FireGryphon wrote:I'm kind of hyped about the shots you're going to get from the 70-200x1.7. With the monopod that will be a killer rig for shooting small planes at long distances. It would be interesting to put the 1.7 converter on the 18-200. That'll still be (sorta) wide enough for regular shots and reach pretty far out, too.
Whatever you do, I want some pics
UberGerbil wrote:With fast-moving subjects auto-focus tends to let you down when you need it most, and with slow-moving subjects you don't really need it anyway, so if you assume you're going to be doing manual focus the teleconverter might not be a big problem. But yeah, check pro photo rental places in your area to see what it would cost to rent a serious long lens for the weekend.
I don't know about RC aircraft, but I know from shooting full-size prop planes you generally don't want a shutter speed higher than about 1/125, because when you go much higher you get frozen props in the photo rather than a nice blurred prop disk, which looks really weird (like the engines have shut down in flight). And yes, that means you have to be good with panning to get a clear shot of the aircraft. It may not be as big of a deal with much smaller aircraft, as the props may be spinning faster (considering the upper limit on prop speed is having the tips go supersonic, which is a function of both RPM and size) but it's something you may want to test before you're shooting "for real."
Although... 120" wingspan? Holy crap, that's getting into the "carrying Hellfires over Waziristan" range of RC aircraft.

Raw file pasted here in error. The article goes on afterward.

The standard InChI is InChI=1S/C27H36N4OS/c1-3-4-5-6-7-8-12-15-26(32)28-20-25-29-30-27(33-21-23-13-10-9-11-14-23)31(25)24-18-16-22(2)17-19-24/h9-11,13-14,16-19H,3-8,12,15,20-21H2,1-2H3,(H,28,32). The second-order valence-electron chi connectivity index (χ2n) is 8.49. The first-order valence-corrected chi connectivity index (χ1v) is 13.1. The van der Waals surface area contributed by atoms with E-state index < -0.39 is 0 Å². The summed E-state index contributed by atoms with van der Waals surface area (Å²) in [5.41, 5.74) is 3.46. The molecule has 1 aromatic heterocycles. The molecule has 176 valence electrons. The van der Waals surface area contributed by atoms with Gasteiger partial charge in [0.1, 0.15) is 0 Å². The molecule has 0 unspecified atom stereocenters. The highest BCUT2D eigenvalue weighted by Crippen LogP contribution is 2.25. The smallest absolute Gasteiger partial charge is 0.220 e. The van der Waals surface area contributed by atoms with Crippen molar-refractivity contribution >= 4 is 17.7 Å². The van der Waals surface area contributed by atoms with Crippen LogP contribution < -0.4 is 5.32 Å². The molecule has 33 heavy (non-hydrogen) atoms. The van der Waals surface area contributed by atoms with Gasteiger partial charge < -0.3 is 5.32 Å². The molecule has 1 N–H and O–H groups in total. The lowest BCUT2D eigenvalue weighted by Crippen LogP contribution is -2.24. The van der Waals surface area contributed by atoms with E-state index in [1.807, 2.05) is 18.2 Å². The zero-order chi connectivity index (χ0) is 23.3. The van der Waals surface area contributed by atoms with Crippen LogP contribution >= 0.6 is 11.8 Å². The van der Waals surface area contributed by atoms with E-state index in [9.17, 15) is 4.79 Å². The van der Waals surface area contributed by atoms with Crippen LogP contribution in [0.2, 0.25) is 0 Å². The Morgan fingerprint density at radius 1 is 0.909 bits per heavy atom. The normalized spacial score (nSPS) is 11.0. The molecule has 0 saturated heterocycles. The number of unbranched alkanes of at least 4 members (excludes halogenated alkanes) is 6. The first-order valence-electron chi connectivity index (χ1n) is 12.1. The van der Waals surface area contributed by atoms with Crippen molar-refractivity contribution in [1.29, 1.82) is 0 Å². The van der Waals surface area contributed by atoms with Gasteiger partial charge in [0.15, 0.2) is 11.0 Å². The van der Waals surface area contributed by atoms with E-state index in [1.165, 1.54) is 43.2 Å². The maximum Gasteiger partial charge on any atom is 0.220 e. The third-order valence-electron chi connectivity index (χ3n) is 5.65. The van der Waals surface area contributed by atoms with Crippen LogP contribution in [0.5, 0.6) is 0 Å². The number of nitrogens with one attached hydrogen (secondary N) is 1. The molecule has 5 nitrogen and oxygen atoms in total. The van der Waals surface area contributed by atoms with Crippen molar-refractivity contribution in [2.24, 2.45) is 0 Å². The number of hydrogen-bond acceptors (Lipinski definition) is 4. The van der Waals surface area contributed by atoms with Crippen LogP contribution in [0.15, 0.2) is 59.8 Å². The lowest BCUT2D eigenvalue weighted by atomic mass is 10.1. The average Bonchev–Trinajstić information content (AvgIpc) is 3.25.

You know, I'd kind of forgotten about this, but ten years ago I flew into the EAA AirVenture at Oshkosh (highly recommended if you ever get the chance, assuming you're at all into airplanes) and I brought along my Sigma 170-500 lens. I even had a 1.7x teleconverter to go with it. I hardly used it. Yes, there were a few shots I got that I couldn't have gotten otherwise, but the field-of-view was so small with the thing fully-zoomed that it was really difficult to get usable photos during flybys. Of course I was dealing with aircraft that were going considerably faster, though I was also further away. But I found that my 70-300 Nikor (sometimes with the TC, but mostly not) was a much better lens for this purpose -- especially on the cloudy days, and most especially in terms of carrying around. Though "ease of carrying" was a big consideration because I was walking around a lot more than you would be -- walking to the end of rows upon rows of parked aircraft takes a lot more effort when the scale of the models in question is 1:1SecretSquirrel wrote:I'll have to look at the Sigmas. My immediate thought on the 50-500 was "jack of all trades, master of none". I just can't imagine a lens with that range being very good at any setting, but I'll go read. My normal lens rental place doesn't carry them, but I'll see if anyone in town does.
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